The definitions below, from the Oxford Concise Medical Dictionary have helped me understand subconscious and unconscious processes, so that I will target EFT more appropriately. This has led to even more cognitive shifts that last.
Subconscious process involves the part of the mind that contains memories, motives and intentions that are currently out of awareness but that can be pulled to mind.
Unconscious process involves the part that holds memories, motives and intentions that cannot be pulled to mind without overcoming resistance.
Now psychotherapists have been working with resistance for years. Unfortunately, ‘overcoming resistance’ has often taken people years as well. With EFT we can usually do this quite effortlessly and quickly. The standard EFT protocol of tapping into our energy system whilst holding the distressing issue in mind seems to be the key to overcoming this resistance, so that our issues are more available for change. I have found this works very well, even with very early core beliefs that we ‘hunched up’ before we had words.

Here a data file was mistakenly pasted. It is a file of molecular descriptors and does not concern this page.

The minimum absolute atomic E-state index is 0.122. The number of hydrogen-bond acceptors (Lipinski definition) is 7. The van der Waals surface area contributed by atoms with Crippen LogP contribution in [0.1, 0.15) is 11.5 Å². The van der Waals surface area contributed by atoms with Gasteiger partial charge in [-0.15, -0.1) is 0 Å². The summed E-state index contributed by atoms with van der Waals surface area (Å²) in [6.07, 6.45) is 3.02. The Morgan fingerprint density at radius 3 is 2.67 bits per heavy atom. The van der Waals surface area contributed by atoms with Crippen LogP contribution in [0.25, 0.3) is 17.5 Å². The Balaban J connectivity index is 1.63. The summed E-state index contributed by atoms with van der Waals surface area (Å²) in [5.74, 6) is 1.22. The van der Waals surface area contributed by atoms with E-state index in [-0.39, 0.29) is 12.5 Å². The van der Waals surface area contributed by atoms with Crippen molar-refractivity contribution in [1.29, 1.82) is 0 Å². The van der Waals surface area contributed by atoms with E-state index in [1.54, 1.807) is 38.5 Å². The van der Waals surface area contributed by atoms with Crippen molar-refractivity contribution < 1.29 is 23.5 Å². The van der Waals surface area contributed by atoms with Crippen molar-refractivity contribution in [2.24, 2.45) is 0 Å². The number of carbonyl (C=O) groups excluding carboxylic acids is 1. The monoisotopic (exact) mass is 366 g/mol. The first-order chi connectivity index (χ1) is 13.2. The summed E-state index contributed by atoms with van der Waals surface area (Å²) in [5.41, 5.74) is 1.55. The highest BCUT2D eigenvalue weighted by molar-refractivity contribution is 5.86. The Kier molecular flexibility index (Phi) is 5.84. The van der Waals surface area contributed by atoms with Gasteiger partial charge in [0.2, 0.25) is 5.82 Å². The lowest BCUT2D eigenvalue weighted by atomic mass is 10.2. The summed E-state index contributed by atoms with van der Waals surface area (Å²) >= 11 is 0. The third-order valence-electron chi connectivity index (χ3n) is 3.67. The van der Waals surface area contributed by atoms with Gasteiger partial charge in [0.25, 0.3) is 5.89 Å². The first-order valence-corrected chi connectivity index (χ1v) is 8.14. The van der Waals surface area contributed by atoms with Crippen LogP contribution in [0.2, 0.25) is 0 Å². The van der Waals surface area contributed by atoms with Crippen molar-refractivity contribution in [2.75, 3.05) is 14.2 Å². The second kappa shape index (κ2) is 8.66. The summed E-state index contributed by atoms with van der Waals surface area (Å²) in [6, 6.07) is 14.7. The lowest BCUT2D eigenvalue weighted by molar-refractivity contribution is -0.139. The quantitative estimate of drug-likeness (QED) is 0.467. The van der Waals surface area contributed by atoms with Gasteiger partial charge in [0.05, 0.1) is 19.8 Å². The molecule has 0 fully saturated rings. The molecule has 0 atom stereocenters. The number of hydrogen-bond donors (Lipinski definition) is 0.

This deeper form of ‘cognitive shift’ may manifest itself as a sense of lightness, a burden dropped off the shoulders, or a profound feeling of being safe at last. We may still remember something painful, but it just doesn’t matter any more. These kinds of experiences go beyond thinking, or even understanding, indeed, they can be so profound that we have no words to describe them. We just are different.
This is not any sort of scientific explanation but just what I have observed from many years of psychotherapy practice, now transformed by seven years of EFT.
How to make Cognitive Shifts happen
There are many great articles and tutorials contributed by gifted EFTers, showing us how to achieve cognitive shifts that last. New ideas blended with basic techniques make our task easier and more effective than ever before. I urge you to try them all. They make this work such a joy and a delight that I want to share with you some of the specific theory, techniques and tools that I use to make this process even better than ever before.
Creating opportunities for cognitive shifts that work
Effective questioning identifies the client’s issues.